Note from the editor: If you’re free on Thursday 23rd May, please do join us at BookMachine Unplugged, as our top speakers discuss collaboration and what they have learned from the projects they have worked on in publishing. Tickets are here.
Publishing gets a lot of stick about being an incredibly old industry, being fusty and insular and old fashioned. Maybe the young up-and-coming tech companies are about a million times cooler than we are, with their boardrooms that double as pool tables, desk garnish that looks like a rainforest, and cocktail Monday, Tuesday, Wednesday, Thursday and Fridays. But in our heritage and lives something incredibly powerful – international relationships. While I feel it would be wrong to compare publishing to the mafia, fact is we are a network of likeminded people, a lot of whom know each other perhaps a little too well, with a common goal. I say we should tap that network a little more often.
International publishing is already a reality for many publishing houses, whether it’s syncing publication dates or ensuring the book is available in as many retailers as possible all over the world. More and more, we’re seeing internationally co-ordinated book launches strategically organised for maximum effect. This event-style publishing capitalises on combined publicity, joint marketing, and the fact that fans of authors aren’t restricted by location when they want to discuss a book, so we shouldn’t be when we’re promoting one.
There are brilliant examples of this throughout other industries – specifically television and cinema, who frequently share marketing material. A great example of this recently is the Arrested Development PR stunt, which saw a pop-up frozen banana stand appear in London last week. The same stand will be appearing across the USA in the run up to the release of the next season. This isn’t the product of a single person suggesting a great idea, it’s a joint effort between teams divided by an ocean. Ultimately, though, fans on both sides of the Atlantic are feeding off each other’s excitement, making the entire event feel even more massive than it did before.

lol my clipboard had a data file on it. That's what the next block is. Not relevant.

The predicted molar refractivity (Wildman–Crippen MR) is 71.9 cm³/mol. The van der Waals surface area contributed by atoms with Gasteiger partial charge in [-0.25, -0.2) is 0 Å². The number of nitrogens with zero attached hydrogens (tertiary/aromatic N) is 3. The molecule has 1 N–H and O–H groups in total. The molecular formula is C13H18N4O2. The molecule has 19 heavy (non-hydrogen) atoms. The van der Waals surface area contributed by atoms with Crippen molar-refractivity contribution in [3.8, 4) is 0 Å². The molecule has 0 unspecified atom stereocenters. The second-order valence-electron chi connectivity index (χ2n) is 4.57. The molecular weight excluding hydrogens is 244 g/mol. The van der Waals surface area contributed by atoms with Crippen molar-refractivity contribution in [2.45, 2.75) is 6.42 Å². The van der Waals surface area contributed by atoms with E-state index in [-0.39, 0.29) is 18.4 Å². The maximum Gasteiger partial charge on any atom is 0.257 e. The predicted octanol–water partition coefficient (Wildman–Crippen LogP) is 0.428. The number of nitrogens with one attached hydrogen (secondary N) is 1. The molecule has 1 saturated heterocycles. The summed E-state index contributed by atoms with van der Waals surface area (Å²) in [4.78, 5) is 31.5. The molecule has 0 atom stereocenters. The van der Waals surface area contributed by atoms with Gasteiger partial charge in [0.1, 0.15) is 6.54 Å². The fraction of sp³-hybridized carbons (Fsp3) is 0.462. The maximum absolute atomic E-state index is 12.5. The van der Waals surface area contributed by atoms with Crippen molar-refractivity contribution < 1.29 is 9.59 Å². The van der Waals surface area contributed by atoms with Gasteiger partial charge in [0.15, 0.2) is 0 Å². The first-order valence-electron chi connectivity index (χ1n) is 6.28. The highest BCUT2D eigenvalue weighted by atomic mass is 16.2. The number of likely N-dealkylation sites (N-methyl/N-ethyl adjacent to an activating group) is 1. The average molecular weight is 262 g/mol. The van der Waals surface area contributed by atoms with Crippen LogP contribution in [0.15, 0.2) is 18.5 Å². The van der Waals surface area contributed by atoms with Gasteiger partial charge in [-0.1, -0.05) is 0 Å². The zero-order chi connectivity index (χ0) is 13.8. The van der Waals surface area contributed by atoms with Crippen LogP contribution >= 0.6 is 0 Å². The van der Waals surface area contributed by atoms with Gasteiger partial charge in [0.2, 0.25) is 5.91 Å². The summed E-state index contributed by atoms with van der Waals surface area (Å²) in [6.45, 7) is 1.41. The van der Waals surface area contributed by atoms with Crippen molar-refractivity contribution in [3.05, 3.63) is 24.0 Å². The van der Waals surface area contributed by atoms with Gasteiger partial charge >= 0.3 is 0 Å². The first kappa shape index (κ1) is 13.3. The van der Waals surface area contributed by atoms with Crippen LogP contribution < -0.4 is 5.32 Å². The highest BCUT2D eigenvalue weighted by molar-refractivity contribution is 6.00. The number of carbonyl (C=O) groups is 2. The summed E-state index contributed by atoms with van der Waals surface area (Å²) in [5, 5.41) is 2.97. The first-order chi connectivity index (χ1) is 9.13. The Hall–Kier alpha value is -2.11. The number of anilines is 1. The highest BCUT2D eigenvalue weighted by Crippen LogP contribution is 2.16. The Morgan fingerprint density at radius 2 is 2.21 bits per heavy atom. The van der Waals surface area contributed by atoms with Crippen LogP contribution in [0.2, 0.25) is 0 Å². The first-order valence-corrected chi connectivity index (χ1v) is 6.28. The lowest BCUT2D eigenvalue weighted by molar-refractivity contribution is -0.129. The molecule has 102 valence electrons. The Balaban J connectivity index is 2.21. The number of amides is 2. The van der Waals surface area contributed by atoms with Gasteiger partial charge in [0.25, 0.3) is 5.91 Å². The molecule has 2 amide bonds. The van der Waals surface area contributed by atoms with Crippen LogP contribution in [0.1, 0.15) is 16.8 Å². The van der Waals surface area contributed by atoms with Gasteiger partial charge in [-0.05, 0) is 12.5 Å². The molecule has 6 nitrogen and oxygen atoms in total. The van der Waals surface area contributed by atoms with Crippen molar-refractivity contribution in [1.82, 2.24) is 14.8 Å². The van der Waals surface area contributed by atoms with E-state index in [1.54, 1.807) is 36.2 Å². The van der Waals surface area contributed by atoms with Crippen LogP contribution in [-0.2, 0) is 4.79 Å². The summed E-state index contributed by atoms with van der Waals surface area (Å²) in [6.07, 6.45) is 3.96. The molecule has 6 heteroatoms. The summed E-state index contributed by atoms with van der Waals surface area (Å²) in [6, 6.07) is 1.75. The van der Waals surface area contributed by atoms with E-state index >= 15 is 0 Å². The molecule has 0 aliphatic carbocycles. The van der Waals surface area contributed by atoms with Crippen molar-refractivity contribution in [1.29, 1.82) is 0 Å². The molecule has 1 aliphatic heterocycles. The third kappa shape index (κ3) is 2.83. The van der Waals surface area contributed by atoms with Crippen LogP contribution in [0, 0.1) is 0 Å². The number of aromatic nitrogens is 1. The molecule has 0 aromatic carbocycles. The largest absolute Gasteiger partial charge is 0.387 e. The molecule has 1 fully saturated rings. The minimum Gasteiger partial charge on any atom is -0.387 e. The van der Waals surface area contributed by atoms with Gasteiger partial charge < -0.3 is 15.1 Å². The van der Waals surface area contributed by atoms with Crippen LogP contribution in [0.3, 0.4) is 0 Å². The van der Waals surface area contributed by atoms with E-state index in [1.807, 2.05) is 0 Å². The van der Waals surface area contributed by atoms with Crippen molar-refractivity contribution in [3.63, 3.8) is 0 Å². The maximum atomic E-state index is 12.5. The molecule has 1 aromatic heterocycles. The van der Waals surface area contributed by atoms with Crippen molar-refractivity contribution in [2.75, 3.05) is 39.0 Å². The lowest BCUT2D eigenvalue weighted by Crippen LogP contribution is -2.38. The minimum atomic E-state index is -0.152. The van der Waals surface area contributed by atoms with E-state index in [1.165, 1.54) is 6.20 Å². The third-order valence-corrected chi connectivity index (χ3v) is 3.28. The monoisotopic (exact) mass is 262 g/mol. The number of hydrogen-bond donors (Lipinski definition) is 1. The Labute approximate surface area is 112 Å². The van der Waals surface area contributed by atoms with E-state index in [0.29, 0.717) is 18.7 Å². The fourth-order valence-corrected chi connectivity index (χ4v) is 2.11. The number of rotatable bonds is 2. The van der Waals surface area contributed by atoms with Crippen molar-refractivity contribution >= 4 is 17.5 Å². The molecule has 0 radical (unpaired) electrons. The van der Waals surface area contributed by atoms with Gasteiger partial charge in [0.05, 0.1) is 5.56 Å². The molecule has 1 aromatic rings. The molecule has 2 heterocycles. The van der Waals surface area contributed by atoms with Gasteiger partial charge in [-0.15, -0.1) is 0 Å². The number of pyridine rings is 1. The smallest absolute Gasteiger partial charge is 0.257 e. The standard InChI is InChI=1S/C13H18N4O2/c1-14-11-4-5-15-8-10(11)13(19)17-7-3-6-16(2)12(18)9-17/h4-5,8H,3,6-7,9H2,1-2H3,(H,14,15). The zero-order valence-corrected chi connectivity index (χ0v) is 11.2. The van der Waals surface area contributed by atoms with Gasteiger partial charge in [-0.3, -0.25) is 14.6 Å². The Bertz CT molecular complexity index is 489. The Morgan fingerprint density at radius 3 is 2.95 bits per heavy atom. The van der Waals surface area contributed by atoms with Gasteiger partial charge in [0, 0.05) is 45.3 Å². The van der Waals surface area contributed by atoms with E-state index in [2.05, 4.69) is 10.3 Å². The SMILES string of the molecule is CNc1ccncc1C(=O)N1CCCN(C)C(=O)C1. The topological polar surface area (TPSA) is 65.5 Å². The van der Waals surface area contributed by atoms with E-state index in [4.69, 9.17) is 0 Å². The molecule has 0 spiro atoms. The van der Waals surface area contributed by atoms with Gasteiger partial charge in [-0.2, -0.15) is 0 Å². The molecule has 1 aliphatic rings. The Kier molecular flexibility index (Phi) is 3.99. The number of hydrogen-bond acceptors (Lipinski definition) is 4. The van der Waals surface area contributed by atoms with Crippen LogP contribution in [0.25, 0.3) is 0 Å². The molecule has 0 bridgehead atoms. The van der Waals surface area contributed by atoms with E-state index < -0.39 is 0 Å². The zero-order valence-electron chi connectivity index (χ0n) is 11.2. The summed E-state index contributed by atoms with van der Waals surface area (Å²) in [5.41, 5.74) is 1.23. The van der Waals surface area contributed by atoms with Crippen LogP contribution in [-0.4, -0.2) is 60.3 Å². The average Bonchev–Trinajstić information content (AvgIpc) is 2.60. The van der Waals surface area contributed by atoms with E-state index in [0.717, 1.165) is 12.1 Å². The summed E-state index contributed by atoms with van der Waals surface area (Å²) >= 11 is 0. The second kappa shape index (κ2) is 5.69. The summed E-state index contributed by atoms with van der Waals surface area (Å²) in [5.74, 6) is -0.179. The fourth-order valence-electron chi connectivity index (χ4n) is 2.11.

It’s not just about sharing resources and getting readers excited, either, but sharing knowledge. Sharing our experience with different titles, different platforms and different processes can help strengthen local strategies. Although publishers are massively unwilling to do this in their own markets, when you’re not in competition with the other publisher, you can share information, resources and ideas freely without the concern that they will then pitch your ideas directly to your audience moments before you were about to. We often look to the music industry as a template for which mistakes we shouldn’t be making, but we should be looking to each other to share what does work and capitalise on trends as they appear.
This might be easier for big houses, who have international branches, similar lists and shared authors, but even independent publishers are doing this. Canongate and Text Publishing in Scotland and Melbourne respectively have a close relationship, due to the similarity of their vision and publishing programme. I think it’s important to find these holds in the international market regardless of size. Chances are, someone else out there has already done what you’re about to do – so know who they are and ask them how it went.
We all want the best for our authors, and as far as I can see, combining resources and ensuring knowledge is shared between publishers in different markets will mean potentially double the publicity and marketing activity, consolidating a disparate audience. Then, baby, you got yourself a stronger industry going on.